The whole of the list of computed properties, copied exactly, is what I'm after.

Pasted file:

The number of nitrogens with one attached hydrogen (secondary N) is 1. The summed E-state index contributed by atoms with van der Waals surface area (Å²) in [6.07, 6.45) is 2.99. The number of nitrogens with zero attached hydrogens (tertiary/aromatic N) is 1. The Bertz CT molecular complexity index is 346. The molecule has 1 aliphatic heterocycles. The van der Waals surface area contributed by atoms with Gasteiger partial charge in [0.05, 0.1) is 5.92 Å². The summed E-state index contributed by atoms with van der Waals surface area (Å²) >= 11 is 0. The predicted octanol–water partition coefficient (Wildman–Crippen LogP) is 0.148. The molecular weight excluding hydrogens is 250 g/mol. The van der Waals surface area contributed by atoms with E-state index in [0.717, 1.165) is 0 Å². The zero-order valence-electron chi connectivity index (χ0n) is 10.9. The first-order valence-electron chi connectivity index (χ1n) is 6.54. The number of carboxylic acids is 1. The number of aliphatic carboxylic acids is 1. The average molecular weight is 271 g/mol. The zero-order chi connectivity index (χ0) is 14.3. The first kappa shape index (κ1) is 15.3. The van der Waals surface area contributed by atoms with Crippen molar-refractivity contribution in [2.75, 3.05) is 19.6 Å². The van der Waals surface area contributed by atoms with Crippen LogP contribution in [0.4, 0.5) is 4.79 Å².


The number of nitrogens with one attached hydrogen (secondary N) is 1. The summed E-state index contributed by atoms with van der Waals surface area (Å²) in [6.07, 6.45) is 2.99. The number of nitrogens with zero attached hydrogens (tertiary/aromatic N) is 1. The Bertz CT molecular complexity index is 346. The molecule has 1 aliphatic heterocycles. The van der Waals surface area contributed by atoms with Gasteiger partial charge in [0.05, 0.1) is 5.92 Å². The summed E-state index contributed by atoms with van der Waals surface area (Å²) >= 11 is 0. The predicted octanol–water partition coefficient (Wildman–Crippen LogP) is 0.148. The molecular weight excluding hydrogens is 250 g/mol. The van der Waals surface area contributed by atoms with E-state index in [0.717, 1.165) is 0 Å². The zero-order valence-electron chi connectivity index (χ0n) is 10.9. The first-order valence-electron chi connectivity index (χ1n) is 6.54. The number of carboxylic acids is 1. The number of aliphatic carboxylic acids is 1. The average molecular weight is 271 g/mol. The zero-order chi connectivity index (χ0) is 14.3. The first kappa shape index (κ1) is 15.3. The van der Waals surface area contributed by atoms with Crippen molar-refractivity contribution in [2.75, 3.05) is 19.6 Å². The van der Waals surface area contributed by atoms with Crippen LogP contribution in [0.4, 0.5) is 4.79 Å².